(2.7.9) |
Example 2.8 | Electrons in undoped gallium arsenide have a mobility of 8,800 cm^{2}/V-s. Calculate the average time between collisions. Calculate the distance traveled between two collisions (also called the mean free path). Use an average velocity of 10^{7} cm/s. |
Solution | The collision time, t_{c}, is obtained from:
where the mobility was first converted in MKS units. The mean free path, l, equals: |
Impurities are foreign atoms in the semiconductor. They are efficient scattering centers especially when charged. Ionized donors and acceptors in a semiconductor are a common example of such impurities. The amount of scattering due to electrostatic forces between the carrier and the ionized impurity depends on the interaction time and the number of impurities. Larger impurity concentrations result in a lower mobility. The dependence on the interaction time helps to explain the temperature dependence. The interaction time is directly linked to the relative velocity of the carrier and the impurity, which is related to the thermal velocity of the carriers. The thermal velocity increases with the ambient temperature so that the interaction time decreases. Thereby, the amount of scattering decreases, resulting in a mobility increase with temperature. To first order, the mobility due to impurity scattering is proportional to T ^{3/2}/N_{I}, where N_{I} is the density of charged impurities. |
Scattering by lattice waves includes the absorption or emission of either acoustical or optical phonons. These phonons represent quanta of mechanical waves that travel through the semiconductor crystal. Since the density of phonons in a solid increases with temperature, the scattering time due to this mechanism will decrease with temperature as will the mobility. Theoretical calculations reveal that the mobility in non-polar semiconductors, such as silicon and germanium, is dominated by acoustic phonon interaction. The resulting mobility is expected to be proportional to T ^{-3/2}, while the mobility due to optical phonon scattering only is expected to be proportional to T ^{-1/2}. Experimental values of the temperature dependence of the mobility in germanium, silicon and gallium arsenide are provided in Table 2.7.1. |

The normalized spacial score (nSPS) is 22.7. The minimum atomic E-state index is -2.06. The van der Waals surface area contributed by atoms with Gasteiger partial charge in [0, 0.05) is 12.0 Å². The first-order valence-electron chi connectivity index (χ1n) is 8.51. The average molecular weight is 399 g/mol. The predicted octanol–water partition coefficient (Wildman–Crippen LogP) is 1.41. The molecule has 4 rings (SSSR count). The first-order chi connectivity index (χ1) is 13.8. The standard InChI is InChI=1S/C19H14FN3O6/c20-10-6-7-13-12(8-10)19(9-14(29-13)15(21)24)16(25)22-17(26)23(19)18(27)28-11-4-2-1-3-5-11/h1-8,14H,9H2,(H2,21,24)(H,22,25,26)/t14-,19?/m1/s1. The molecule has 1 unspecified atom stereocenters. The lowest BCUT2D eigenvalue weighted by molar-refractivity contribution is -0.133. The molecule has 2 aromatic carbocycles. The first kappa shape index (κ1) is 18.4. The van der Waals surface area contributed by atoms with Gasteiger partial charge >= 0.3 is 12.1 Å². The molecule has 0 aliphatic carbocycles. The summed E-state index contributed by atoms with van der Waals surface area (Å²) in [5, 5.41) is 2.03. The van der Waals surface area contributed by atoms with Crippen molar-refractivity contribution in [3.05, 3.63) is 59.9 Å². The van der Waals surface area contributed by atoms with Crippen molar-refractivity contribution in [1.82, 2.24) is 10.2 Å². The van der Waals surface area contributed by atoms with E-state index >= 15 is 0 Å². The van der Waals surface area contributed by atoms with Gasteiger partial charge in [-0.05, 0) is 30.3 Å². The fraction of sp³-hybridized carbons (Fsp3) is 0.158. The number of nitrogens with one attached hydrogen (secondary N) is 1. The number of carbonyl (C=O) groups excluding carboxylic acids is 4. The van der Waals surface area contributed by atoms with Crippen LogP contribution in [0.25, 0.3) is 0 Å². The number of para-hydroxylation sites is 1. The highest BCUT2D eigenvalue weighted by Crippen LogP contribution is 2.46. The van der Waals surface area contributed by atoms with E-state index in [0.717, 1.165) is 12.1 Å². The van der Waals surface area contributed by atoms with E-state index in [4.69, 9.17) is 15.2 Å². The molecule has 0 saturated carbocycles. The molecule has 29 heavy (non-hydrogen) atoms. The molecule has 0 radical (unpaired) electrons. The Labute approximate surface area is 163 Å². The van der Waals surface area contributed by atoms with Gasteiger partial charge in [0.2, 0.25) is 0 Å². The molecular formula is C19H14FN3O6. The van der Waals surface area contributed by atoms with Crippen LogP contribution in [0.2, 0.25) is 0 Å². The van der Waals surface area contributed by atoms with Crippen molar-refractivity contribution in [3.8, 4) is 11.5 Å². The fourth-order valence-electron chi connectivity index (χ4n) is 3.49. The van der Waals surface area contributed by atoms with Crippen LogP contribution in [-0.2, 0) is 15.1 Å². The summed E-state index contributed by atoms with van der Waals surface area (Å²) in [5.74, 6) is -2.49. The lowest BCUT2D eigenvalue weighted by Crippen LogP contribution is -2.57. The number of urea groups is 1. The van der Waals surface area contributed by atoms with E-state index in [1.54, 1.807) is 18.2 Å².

Table 2.7.1 : | Temperature dependence of the mobility in germanium, silicon and gallium arsenide due to phonon scattering |
The surface and interface mobility of carriers is affected by the nature of the adjacent layer or surface. Even if the carrier does not transfer into the adjacent region, its wavefunction does extend over 1 to 10 nanometer, so that there is a non-zero probability that the particle is in the adjacent region. The net mobility is then a combination of the mobility in both layers. For carriers in the inversion layer of a MOSFET, one finds that the mobility can be up to three times lower than the bulk value as further discussed in section 7.6.5. This is due to the distinctly lower mobility of electrons in the amorphous silicon oxide. The presence of charged surface states further reduces the mobility just as ionized impurities would. |
2.7.2. Carrier Mobility |
The carrier mobility deserves further study since it is directly linked to the conductivity and resistivity of a semiconductor. First we examine the doping dependence of the mobility and the corresponding doping dependence of the conductivity and resistivity. The concept of the sheet resistance is introduced next and applied to the calculation of the resistance of a semiconductor. |
The mobility of electrons and holes in silicon at room temperature is shown in Figure 2.7.3. |
Figure 2.7.3 : | Electron and hole mobility versus doping density for silicon. |
The electron mobility and hole mobility have a similar doping dependence: For low doping concentrations, the mobility is almost constant and is primarily limited by phonon scattering. At higher doping concentrations, the mobility decreases due to ionized impurity scattering with the ionized doping atoms. The actual mobility also depends on the type of dopant. Figure 2.7.3 is for phosphorous and boron doped silicon. |
Note that the mobility is linked to the total number of ionized impurities or the sum of the donor and acceptor densities. The free carrier density, as described in section 2.6.4.1 is to first order related to the difference between the donor and acceptor concentration. |
The minority carrier mobility also depends on the total impurity density. The minority-carrier mobility can be approximated by the majority-carrier mobility in a material with the same number of impurities. |
The mobility at a particular doping density is obtained from the following empiric expression: |
(2.7.10) |
where m_{min}, m_{max}, a and N_{r} are fit parameters. These parameters for arsenic, phosphorous and boron doped silicon are provided in Table 2.7.2. |
Table 2.7.2 : | Parameters for calculation of the mobility as a function of the doping density |
The resulting mobilities in units of cm^{2}/V-s are listed for different doping densities in Table 2.7.3. |
Table 2.7.3 : | Mobility in silicon for different dopants and doping densities |